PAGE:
QUESTION: Mr. Armstrong; I read about the prostitute tokens of Rome after another one was found here in London. They say they are not sure why they exist. Some said it was to mock Tiberius. That does not seem plausible all the way up here in Britain. Can you elaborate on their origin? Was it really a crime to pay a prostitute with a coin that had the image of the emperor?
ANSWER: Yes, many of the people seem to just look at Tiberius (14-37AD) who the rumors said he was engaging in wild sex acts himself. But that too was rumor and speculation. It does not seem that these are some political mockery of Tiberius. There are far too many denominations and designs no less they have been found throughout the empire.
The more likely scenario is just looking at Augustus (27-BC-14AD) who was very conservative if not prudish. He banished Ovid who wrote his Metamorphoses to Romania for advocating free love and exiled his own Daughter who he basically disowned. He passed family laws that forbid young men to remain unmarried. It is far more likely that Augustus made it treason to pay for sex with a coin that had the image of the emperor when they all did. While these tokens have been attributed to Tiberius, I believe that is simply out of character and were by no mean political mockery, but because of the policies of Augustus.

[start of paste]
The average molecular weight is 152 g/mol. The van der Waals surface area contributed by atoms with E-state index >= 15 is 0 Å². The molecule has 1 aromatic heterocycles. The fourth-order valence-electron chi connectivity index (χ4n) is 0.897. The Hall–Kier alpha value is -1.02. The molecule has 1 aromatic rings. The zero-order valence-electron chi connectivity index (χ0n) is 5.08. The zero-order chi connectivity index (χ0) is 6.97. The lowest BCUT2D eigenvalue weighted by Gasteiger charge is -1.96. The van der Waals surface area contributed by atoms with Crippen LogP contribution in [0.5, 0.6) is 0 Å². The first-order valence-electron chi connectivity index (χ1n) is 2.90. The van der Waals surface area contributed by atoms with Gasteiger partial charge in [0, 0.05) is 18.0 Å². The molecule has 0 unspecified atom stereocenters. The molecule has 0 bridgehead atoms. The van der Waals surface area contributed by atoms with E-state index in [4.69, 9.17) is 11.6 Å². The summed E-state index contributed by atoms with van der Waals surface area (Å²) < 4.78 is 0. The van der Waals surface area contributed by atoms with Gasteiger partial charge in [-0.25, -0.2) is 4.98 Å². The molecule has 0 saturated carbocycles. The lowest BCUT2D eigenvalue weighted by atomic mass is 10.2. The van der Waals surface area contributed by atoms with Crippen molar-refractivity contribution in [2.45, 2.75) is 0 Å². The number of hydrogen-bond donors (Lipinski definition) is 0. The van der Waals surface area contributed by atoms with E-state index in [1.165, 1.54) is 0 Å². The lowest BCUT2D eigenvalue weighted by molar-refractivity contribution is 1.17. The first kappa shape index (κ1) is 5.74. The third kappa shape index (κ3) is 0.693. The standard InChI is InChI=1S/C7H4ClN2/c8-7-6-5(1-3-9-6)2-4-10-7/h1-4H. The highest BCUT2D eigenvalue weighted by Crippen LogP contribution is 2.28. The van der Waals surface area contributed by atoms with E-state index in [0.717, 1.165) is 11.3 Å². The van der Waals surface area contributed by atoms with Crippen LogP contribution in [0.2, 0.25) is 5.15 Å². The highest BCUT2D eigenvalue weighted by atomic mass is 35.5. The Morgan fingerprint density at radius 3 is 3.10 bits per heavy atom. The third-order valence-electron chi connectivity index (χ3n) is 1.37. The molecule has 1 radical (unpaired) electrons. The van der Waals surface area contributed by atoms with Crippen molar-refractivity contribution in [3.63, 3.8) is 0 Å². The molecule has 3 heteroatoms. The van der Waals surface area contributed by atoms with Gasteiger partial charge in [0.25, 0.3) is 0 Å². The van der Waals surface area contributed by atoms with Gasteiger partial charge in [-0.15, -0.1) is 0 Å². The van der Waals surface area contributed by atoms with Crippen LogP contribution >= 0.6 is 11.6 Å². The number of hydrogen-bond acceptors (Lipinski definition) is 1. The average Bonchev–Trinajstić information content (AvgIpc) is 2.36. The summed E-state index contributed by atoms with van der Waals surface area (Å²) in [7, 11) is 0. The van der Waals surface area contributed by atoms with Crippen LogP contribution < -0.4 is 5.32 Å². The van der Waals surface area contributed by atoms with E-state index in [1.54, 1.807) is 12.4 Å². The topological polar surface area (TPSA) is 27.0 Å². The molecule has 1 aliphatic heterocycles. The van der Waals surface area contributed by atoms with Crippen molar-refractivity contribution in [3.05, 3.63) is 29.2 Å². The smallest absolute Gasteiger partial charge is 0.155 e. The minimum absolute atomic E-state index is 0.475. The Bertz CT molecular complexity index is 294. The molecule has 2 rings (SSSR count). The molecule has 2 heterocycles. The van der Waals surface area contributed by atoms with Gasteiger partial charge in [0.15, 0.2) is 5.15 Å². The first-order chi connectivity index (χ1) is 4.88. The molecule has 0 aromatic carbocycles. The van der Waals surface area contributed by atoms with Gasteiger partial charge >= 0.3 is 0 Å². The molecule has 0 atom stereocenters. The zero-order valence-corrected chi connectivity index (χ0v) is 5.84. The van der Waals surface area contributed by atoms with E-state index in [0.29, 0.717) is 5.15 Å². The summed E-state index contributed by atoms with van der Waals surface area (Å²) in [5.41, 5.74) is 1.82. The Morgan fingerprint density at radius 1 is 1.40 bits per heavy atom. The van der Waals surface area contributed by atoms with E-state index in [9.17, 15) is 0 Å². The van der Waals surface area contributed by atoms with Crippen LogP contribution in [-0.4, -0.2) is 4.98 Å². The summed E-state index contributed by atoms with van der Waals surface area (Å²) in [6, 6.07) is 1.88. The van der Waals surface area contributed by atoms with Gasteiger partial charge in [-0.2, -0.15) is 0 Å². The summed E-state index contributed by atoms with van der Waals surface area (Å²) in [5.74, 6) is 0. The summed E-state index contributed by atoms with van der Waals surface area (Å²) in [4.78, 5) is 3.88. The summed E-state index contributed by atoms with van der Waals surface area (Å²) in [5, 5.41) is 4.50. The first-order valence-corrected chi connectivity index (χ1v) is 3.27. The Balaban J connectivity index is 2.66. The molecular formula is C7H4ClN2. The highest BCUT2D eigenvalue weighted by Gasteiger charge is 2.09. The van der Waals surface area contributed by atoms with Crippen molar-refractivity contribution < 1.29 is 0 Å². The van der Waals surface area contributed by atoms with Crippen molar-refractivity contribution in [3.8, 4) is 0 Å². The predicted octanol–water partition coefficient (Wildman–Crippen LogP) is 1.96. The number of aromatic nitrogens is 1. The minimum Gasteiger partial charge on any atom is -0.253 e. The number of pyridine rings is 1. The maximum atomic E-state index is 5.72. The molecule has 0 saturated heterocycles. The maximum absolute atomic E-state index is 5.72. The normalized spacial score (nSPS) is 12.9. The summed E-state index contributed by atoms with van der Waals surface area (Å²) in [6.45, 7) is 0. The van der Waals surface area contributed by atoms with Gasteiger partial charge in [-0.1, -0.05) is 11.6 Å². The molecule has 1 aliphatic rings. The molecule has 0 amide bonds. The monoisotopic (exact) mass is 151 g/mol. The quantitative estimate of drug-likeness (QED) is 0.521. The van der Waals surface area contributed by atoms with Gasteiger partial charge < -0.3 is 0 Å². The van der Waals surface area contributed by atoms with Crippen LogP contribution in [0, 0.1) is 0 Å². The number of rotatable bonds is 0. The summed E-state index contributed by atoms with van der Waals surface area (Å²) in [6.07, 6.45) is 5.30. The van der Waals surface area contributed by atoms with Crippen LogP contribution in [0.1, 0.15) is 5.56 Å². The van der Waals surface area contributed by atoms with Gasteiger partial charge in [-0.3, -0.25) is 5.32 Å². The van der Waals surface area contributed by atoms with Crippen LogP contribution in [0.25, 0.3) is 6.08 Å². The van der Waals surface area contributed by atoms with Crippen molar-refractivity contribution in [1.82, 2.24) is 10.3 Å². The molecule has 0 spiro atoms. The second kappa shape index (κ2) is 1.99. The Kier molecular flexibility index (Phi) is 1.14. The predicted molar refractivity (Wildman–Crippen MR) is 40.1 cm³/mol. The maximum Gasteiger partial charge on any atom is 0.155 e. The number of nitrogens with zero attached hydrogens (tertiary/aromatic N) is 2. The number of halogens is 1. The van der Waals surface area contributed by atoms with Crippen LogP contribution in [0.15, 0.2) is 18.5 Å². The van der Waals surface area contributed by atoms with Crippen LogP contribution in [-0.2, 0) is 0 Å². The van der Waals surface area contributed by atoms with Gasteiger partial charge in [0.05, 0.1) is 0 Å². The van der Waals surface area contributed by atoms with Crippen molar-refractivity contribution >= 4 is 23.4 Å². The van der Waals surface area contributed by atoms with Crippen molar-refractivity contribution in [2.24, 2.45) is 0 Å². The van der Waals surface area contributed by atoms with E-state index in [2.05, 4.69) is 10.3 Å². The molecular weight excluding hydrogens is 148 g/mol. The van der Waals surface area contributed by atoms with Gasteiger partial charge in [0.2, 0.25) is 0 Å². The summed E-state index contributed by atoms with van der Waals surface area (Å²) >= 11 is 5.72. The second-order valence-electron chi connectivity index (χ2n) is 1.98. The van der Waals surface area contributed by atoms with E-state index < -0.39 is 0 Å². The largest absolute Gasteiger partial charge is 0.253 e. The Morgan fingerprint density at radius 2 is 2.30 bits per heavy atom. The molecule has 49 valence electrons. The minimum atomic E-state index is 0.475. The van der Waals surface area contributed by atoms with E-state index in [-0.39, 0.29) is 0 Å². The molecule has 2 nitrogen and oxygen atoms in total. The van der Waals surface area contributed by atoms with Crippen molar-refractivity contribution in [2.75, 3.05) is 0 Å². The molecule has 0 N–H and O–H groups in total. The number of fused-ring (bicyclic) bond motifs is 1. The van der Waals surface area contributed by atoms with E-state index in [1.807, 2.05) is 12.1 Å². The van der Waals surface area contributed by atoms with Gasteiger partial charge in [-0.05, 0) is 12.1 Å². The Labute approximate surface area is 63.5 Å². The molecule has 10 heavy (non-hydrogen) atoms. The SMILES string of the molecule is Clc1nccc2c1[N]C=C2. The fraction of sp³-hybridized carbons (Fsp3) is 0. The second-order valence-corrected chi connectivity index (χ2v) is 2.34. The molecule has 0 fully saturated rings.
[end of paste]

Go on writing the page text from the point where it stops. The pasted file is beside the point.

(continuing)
I have written extensively about that topic before. The tokens are also known as spintriae. Yes, it was treason to pay a prostitute with a coin that had the image of the emperor and they all did – hence the tokens. From an economic perspective, these are rather important for they demonstrate that the government cannot outlaw anything with regard to human behavior even under the pretense that it is for their benefit.